Saving up and then recasting is an interesting twist (in my limited view at least). If I am paying mortgage down early by $1k per month, could I ask for a recast after I reached some threshold of extra payments (let's say an extra 20%)? Or, are recasts only done if you put up one big extra payment (again let's say another 20%)? If the latter - then wouldn't it be better to save until you have a lump sum to pay down and then try a recast at the same time?
No. Requires a lump payment of principal. I'm not a fan of this strategy. If you plan to hold the mortgage, why not try to get a better rate? Recasting leaves you with the same interest rate.
Do you mean a better rate through converting a 30 year to 15 year (or even an ARM if you plan to pay off within the adjust timeframe)? Otherwise there's not necessarily a way to get a better 30 year rate (if moving from 30 to 30 year mortgage in a rising rate env).
Lower rate and shorter term (shorter terms almost always have lower rates). (Going from a 30 to a 30 simply adds more years of payments, even if the rate is lower.)

Anyone who can afford the larger payment should absolutely consider a refi to a shorter term. Less interest, more equity faster, payoff quicker. ARM is a fine choice if you don't plan to stay long term. I would not get an ARM in the current interest rate environment, but that's MHO.

10YearPlan
Posts: 191
Joined: Tue Dec 22, 2015 2:58 pm

Re: Invest or pay off mortgage?

Post by 10YearPlan » Thu Nov 30, 2017 7:18 pm

Assuming the $800k is all in tax-advantaged, I'd sock the $3k per month away in a taxable account for the first year or until you reach, say $50k. And then from there, I'd probably start putting $2k toward the mortgage and $1k toward taxable. This is sort of best of both worlds, IMO.

User avatar
grabiner
Advisory Board
Posts: 20975
Joined: Tue Feb 20, 2007 11:58 pm
Location: Columbia, MD

Re: Invest or pay off mortgage?

Post by grabiner » Thu Nov 30, 2017 9:05 pm

Admiral wrote:
Thu Nov 30, 2017 10:47 am
There are three primary issues when considering an early payoff:
1) Do I need the liquidity that having a mortgage provides (or, put another way, do I want my extra x dollars per month in my house, or in my hand?)
This makes paying off a short-term loan more attractive, as the liquidity issue lasts a shorter time; you get the money back as you avoid payments.
2) Can I beat my mortgage rate by investing (or, put another way, can I reasonably assume that I can earn more on each dollar than my mortgage rate is costing me)?
If you do a fair comparison to match durations, this also makes paying off a short-term loan more attractive; short-term bonds yield less than long-term bonds.

My own mortgage rate is 2.625%, which is 1.89% after federal tax (fully deductible because my state taxes and charitable contributions are more than the standard deduction). This is about the rate on 5-year municipal bonds; Vanguard Intermediate-Term Tax-Exempt yields 1.97% on Admiral shares. Therefore, it would make sense for me to pay down my mortgage if it had less than five years to go. But I have 11 years left, so it is not worth paying down; 11-year bonds yield much more than 1.89%.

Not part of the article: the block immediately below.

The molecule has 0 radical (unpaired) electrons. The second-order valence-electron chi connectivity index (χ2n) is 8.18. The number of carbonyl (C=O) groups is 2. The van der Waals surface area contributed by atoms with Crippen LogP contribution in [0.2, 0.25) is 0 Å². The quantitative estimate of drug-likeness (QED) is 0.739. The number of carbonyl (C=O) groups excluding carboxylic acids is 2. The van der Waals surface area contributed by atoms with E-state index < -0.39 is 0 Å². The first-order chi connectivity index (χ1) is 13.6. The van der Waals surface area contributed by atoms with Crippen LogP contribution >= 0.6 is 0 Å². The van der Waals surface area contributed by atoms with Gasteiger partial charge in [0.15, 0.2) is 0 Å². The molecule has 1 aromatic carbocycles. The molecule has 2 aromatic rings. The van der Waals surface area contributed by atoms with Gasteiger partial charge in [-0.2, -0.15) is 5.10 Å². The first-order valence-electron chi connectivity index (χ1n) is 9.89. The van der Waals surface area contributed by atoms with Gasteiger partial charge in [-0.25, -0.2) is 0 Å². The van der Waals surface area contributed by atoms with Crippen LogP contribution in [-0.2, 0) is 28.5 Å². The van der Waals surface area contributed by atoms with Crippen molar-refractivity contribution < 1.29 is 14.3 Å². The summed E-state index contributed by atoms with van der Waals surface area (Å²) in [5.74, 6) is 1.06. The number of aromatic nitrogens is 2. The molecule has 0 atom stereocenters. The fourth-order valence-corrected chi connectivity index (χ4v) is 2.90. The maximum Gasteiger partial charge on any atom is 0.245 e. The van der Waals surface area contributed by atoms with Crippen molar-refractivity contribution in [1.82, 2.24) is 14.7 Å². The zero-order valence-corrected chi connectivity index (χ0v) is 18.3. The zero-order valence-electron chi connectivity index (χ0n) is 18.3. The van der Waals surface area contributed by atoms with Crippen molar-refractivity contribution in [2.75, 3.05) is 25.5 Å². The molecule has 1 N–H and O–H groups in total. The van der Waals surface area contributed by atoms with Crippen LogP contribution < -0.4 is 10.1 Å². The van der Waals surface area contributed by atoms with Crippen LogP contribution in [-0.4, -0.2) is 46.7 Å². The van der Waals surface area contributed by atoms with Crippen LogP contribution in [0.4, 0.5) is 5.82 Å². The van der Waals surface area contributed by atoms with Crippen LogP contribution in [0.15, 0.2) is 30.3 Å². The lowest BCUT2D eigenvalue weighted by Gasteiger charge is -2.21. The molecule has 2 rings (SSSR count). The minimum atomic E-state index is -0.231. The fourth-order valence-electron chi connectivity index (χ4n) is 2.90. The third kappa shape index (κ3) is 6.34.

3) How much interest am I saving with an early payoff?
This is actually equivalent to #2. If you pay off a short-term mortgage, you save a small amount of interest, but you get back the principal quickly and can then invest it and earn interest. If you pay off a long-term mortgage, you save more interest, but you also give up the opportunity to earn money on the investment.

Ignoring taxes for simplicity, say that you have a 3% loan, and you can make a $10K payment against the loan or invest the money at 3%. If there are 15 years left on the loan, paying $10K against the loan will save you $5580 in interest, but you won't get that $5580 for 15 years, when you will reduce your final year's payment by $15,580. If you had instead invested the money at 3%, it would become $15,580, and you could use that money to eliminate the final payment and break even. If there is one year left on the loan, paying $10K against the loan will save you only $300 in interest, but you will get $10,300 back in just one year, the same as if you had invested the money. And either way, you can get $15,580 in 15 years, either by investing the $10,000 now, or the $10,300 in one year for another 14 years.
David Grabiner

aristotelian
Posts: 3151
Joined: Wed Jan 11, 2017 8:05 pm

Re: Invest or pay off mortgage?

Post by aristotelian » Thu Nov 30, 2017 9:18 pm

cutehumor wrote:
Wed Nov 29, 2017 8:13 pm
if you fear a crash or correction is coming, pay off the mortgage. when the correction or crash happens, stop paying the mortgage in advance and invest in the market. win win